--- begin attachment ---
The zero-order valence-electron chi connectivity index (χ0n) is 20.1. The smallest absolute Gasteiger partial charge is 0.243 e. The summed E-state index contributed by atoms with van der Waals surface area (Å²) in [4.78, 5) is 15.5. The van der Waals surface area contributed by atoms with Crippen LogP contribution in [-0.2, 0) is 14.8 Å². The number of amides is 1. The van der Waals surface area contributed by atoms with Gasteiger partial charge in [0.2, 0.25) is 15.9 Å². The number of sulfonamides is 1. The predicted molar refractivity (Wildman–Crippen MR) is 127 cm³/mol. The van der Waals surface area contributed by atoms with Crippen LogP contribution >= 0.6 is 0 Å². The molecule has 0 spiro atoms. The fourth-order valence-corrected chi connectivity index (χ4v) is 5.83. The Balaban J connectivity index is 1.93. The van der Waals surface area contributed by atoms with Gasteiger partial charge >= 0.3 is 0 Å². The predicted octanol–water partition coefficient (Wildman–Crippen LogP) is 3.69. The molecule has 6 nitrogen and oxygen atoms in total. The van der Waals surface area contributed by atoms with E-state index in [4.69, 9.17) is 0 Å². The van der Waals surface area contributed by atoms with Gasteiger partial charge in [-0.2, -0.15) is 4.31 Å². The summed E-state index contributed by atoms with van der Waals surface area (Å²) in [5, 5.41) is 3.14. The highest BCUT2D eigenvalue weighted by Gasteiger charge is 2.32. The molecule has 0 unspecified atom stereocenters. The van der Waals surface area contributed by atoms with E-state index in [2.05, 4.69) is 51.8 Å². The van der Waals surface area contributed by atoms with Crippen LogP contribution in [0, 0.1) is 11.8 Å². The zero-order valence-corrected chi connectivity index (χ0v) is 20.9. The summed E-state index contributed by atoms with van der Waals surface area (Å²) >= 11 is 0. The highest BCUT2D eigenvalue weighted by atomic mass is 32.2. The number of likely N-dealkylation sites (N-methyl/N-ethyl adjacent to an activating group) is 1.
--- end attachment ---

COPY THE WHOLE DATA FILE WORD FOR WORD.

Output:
The zero-order valence-electron chi connectivity index (χ0n) is 20.1. The smallest absolute Gasteiger partial charge is 0.243 e. The summed E-state index contributed by atoms with van der Waals surface area (Å²) in [4.78, 5) is 15.5. The van der Waals surface area contributed by atoms with Crippen LogP contribution in [-0.2, 0) is 14.8 Å². The number of amides is 1. The van der Waals surface area contributed by atoms with Gasteiger partial charge in [0.2, 0.25) is 15.9 Å². The number of sulfonamides is 1. The predicted molar refractivity (Wildman–Crippen MR) is 127 cm³/mol. The van der Waals surface area contributed by atoms with Crippen LogP contribution >= 0.6 is 0 Å². The molecule has 0 spiro atoms. The fourth-order valence-corrected chi connectivity index (χ4v) is 5.83. The Balaban J connectivity index is 1.93. The van der Waals surface area contributed by atoms with Gasteiger partial charge >= 0.3 is 0 Å². The predicted octanol–water partition coefficient (Wildman–Crippen LogP) is 3.69. The molecule has 6 nitrogen and oxygen atoms in total. The van der Waals surface area contributed by atoms with E-state index in [4.69, 9.17) is 0 Å². The van der Waals surface area contributed by atoms with Gasteiger partial charge in [-0.2, -0.15) is 4.31 Å². The summed E-state index contributed by atoms with van der Waals surface area (Å²) in [5, 5.41) is 3.14. The highest BCUT2D eigenvalue weighted by Gasteiger charge is 2.32. The molecule has 0 unspecified atom stereocenters. The van der Waals surface area contributed by atoms with E-state index in [2.05, 4.69) is 51.8 Å². The van der Waals surface area contributed by atoms with Crippen LogP contribution in [0, 0.1) is 11.8 Å². The zero-order valence-corrected chi connectivity index (χ0v) is 20.9. The summed E-state index contributed by atoms with van der Waals surface area (Å²) >= 11 is 0. The highest BCUT2D eigenvalue weighted by atomic mass is 32.2. The number of likely N-dealkylation sites (N-methyl/N-ethyl adjacent to an activating group) is 1.